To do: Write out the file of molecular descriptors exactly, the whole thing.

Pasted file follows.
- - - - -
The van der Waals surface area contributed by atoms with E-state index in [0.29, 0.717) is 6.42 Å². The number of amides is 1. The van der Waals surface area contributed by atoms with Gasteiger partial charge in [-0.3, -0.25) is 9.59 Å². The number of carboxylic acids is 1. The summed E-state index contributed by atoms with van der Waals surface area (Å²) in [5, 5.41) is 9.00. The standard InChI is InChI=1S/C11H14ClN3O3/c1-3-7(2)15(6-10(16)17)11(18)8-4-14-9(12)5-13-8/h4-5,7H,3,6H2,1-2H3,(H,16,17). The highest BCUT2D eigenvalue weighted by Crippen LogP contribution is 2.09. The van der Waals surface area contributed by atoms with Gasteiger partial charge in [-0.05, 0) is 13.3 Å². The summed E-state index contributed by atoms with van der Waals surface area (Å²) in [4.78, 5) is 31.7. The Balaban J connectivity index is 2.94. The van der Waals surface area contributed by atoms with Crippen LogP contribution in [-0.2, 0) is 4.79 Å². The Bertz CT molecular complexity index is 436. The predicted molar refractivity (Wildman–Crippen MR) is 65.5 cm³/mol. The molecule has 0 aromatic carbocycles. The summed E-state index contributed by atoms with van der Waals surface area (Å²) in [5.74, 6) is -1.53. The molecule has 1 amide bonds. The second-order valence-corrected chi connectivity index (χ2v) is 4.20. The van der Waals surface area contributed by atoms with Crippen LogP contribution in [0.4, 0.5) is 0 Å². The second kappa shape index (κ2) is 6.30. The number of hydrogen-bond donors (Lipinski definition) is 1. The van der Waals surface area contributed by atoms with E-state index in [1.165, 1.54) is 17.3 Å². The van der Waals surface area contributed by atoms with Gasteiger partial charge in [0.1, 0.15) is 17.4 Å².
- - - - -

The van der Waals surface area contributed by atoms with E-state index in [0.29, 0.717) is 6.42 Å². The number of amides is 1. The van der Waals surface area contributed by atoms with Gasteiger partial charge in [-0.3, -0.25) is 9.59 Å². The number of carboxylic acids is 1. The summed E-state index contributed by atoms with van der Waals surface area (Å²) in [5, 5.41) is 9.00. The standard InChI is InChI=1S/C11H14ClN3O3/c1-3-7(2)15(6-10(16)17)11(18)8-4-14-9(12)5-13-8/h4-5,7H,3,6H2,1-2H3,(H,16,17). The highest BCUT2D eigenvalue weighted by Crippen LogP contribution is 2.09. The van der Waals surface area contributed by atoms with Gasteiger partial charge in [-0.05, 0) is 13.3 Å². The summed E-state index contributed by atoms with van der Waals surface area (Å²) in [4.78, 5) is 31.7. The Balaban J connectivity index is 2.94. The van der Waals surface area contributed by atoms with Crippen LogP contribution in [-0.2, 0) is 4.79 Å². The Bertz CT molecular complexity index is 436. The predicted molar refractivity (Wildman–Crippen MR) is 65.5 cm³/mol. The molecule has 0 aromatic carbocycles. The summed E-state index contributed by atoms with van der Waals surface area (Å²) in [5.74, 6) is -1.53. The molecule has 1 amide bonds. The second-order valence-corrected chi connectivity index (χ2v) is 4.20. The van der Waals surface area contributed by atoms with Crippen LogP contribution in [0.4, 0.5) is 0 Å². The second kappa shape index (κ2) is 6.30. The number of hydrogen-bond donors (Lipinski definition) is 1. The van der Waals surface area contributed by atoms with E-state index in [1.165, 1.54) is 17.3 Å². The van der Waals surface area contributed by atoms with Gasteiger partial charge in [0.1, 0.15) is 17.4 Å².